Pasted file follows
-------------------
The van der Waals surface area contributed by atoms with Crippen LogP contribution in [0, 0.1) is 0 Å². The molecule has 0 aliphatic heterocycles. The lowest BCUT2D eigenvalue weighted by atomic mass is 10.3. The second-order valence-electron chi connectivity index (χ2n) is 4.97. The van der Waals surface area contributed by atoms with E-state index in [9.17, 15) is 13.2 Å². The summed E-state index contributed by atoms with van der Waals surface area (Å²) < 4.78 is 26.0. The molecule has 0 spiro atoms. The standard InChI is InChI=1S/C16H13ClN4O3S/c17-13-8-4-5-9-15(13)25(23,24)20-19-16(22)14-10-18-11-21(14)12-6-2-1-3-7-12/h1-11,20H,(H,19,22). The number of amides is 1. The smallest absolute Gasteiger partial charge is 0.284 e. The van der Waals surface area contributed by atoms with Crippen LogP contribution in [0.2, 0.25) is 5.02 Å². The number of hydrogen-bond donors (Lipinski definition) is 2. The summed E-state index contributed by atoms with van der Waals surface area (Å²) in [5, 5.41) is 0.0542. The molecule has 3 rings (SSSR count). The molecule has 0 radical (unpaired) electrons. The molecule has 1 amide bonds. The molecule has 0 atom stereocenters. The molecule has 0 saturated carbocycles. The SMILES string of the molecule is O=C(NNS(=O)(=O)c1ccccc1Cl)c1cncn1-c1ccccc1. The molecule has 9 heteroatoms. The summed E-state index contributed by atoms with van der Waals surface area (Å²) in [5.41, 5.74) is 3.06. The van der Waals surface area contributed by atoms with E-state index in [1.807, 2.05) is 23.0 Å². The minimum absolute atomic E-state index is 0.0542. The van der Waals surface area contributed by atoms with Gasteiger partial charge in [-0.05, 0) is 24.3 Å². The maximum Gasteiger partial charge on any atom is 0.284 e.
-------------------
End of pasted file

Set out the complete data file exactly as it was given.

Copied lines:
The van der Waals surface area contributed by atoms with Crippen LogP contribution in [0, 0.1) is 0 Å². The molecule has 0 aliphatic heterocycles. The lowest BCUT2D eigenvalue weighted by atomic mass is 10.3. The second-order valence-electron chi connectivity index (χ2n) is 4.97. The van der Waals surface area contributed by atoms with E-state index in [9.17, 15) is 13.2 Å². The summed E-state index contributed by atoms with van der Waals surface area (Å²) < 4.78 is 26.0. The molecule has 0 spiro atoms. The standard InChI is InChI=1S/C16H13ClN4O3S/c17-13-8-4-5-9-15(13)25(23,24)20-19-16(22)14-10-18-11-21(14)12-6-2-1-3-7-12/h1-11,20H,(H,19,22). The number of amides is 1. The smallest absolute Gasteiger partial charge is 0.284 e. The van der Waals surface area contributed by atoms with Crippen LogP contribution in [0.2, 0.25) is 5.02 Å². The number of hydrogen-bond donors (Lipinski definition) is 2. The summed E-state index contributed by atoms with van der Waals surface area (Å²) in [5, 5.41) is 0.0542. The molecule has 3 rings (SSSR count). The molecule has 0 radical (unpaired) electrons. The molecule has 1 amide bonds. The molecule has 0 atom stereocenters. The molecule has 0 saturated carbocycles. The SMILES string of the molecule is O=C(NNS(=O)(=O)c1ccccc1Cl)c1cncn1-c1ccccc1. The molecule has 9 heteroatoms. The summed E-state index contributed by atoms with van der Waals surface area (Å²) in [5.41, 5.74) is 3.06. The van der Waals surface area contributed by atoms with E-state index in [1.807, 2.05) is 23.0 Å². The minimum absolute atomic E-state index is 0.0542. The van der Waals surface area contributed by atoms with Gasteiger partial charge in [-0.05, 0) is 24.3 Å². The maximum Gasteiger partial charge on any atom is 0.284 e.